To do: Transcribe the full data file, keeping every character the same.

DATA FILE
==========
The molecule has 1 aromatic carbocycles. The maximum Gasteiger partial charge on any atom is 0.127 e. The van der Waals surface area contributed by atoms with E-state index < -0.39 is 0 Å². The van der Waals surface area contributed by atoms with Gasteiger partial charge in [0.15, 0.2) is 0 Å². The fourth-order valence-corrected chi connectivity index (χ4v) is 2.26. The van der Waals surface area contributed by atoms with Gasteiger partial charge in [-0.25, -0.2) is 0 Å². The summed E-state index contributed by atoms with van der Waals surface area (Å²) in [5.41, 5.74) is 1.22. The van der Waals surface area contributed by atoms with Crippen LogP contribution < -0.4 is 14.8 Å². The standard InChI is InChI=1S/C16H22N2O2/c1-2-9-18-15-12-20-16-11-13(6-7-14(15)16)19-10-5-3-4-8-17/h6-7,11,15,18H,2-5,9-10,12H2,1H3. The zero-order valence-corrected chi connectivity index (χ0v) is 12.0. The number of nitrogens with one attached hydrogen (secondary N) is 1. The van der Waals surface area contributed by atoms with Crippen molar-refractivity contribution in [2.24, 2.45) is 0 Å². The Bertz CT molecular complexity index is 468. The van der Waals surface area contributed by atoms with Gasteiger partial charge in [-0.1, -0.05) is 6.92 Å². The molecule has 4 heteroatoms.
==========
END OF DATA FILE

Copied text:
The molecule has 1 aromatic carbocycles. The maximum Gasteiger partial charge on any atom is 0.127 e. The van der Waals surface area contributed by atoms with E-state index < -0.39 is 0 Å². The van der Waals surface area contributed by atoms with Gasteiger partial charge in [0.15, 0.2) is 0 Å². The fourth-order valence-corrected chi connectivity index (χ4v) is 2.26. The van der Waals surface area contributed by atoms with Gasteiger partial charge in [-0.25, -0.2) is 0 Å². The summed E-state index contributed by atoms with van der Waals surface area (Å²) in [5.41, 5.74) is 1.22. The van der Waals surface area contributed by atoms with Crippen LogP contribution < -0.4 is 14.8 Å². The standard InChI is InChI=1S/C16H22N2O2/c1-2-9-18-15-12-20-16-11-13(6-7-14(15)16)19-10-5-3-4-8-17/h6-7,11,15,18H,2-5,9-10,12H2,1H3. The zero-order valence-corrected chi connectivity index (χ0v) is 12.0. The number of nitrogens with one attached hydrogen (secondary N) is 1. The van der Waals surface area contributed by atoms with Crippen molar-refractivity contribution in [2.24, 2.45) is 0 Å². The Bertz CT molecular complexity index is 468. The van der Waals surface area contributed by atoms with Gasteiger partial charge in [-0.1, -0.05) is 6.92 Å². The molecule has 4 heteroatoms.